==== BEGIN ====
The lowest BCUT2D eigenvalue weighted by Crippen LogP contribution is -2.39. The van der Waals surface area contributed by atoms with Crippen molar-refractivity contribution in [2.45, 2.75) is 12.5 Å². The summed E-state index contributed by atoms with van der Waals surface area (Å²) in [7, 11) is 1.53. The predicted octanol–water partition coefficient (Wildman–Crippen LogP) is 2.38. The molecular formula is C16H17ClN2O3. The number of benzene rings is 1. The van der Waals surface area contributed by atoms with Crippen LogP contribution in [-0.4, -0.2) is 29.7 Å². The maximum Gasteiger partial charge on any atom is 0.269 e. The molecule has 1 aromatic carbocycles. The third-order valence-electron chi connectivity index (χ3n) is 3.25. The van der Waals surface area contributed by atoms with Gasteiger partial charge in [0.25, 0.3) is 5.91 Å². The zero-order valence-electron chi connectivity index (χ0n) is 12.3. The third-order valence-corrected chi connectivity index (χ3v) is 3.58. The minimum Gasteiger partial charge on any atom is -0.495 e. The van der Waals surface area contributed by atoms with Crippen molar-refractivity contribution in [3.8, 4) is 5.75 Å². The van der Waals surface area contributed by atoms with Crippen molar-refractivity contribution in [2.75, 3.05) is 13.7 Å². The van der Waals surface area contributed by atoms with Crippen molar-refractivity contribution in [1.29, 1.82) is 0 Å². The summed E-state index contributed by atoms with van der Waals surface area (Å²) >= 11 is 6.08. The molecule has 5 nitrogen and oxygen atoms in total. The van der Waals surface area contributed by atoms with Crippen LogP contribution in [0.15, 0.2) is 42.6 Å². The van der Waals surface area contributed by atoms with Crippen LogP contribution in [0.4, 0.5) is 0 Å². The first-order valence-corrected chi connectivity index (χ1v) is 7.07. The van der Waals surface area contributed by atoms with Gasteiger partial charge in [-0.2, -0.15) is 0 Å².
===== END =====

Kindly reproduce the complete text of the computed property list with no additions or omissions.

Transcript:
The lowest BCUT2D eigenvalue weighted by Crippen LogP contribution is -2.39. The van der Waals surface area contributed by atoms with Crippen molar-refractivity contribution in [2.45, 2.75) is 12.5 Å². The summed E-state index contributed by atoms with van der Waals surface area (Å²) in [7, 11) is 1.53. The predicted octanol–water partition coefficient (Wildman–Crippen LogP) is 2.38. The molecular formula is C16H17ClN2O3. The number of benzene rings is 1. The van der Waals surface area contributed by atoms with Crippen LogP contribution in [-0.4, -0.2) is 29.7 Å². The maximum Gasteiger partial charge on any atom is 0.269 e. The molecule has 1 aromatic carbocycles. The third-order valence-electron chi connectivity index (χ3n) is 3.25. The van der Waals surface area contributed by atoms with Gasteiger partial charge in [0.25, 0.3) is 5.91 Å². The zero-order valence-electron chi connectivity index (χ0n) is 12.3. The third-order valence-corrected chi connectivity index (χ3v) is 3.58. The minimum Gasteiger partial charge on any atom is -0.495 e. The van der Waals surface area contributed by atoms with Crippen molar-refractivity contribution in [3.8, 4) is 5.75 Å². The van der Waals surface area contributed by atoms with Crippen molar-refractivity contribution in [2.75, 3.05) is 13.7 Å². The van der Waals surface area contributed by atoms with Crippen molar-refractivity contribution in [1.29, 1.82) is 0 Å². The summed E-state index contributed by atoms with van der Waals surface area (Å²) >= 11 is 6.08. The molecule has 5 nitrogen and oxygen atoms in total. The van der Waals surface area contributed by atoms with Crippen LogP contribution in [0.15, 0.2) is 42.6 Å². The van der Waals surface area contributed by atoms with Crippen LogP contribution in [0.4, 0.5) is 0 Å². The first-order valence-corrected chi connectivity index (χ1v) is 7.07. The van der Waals surface area contributed by atoms with Gasteiger partial charge in [-0.2, -0.15) is 0 Å².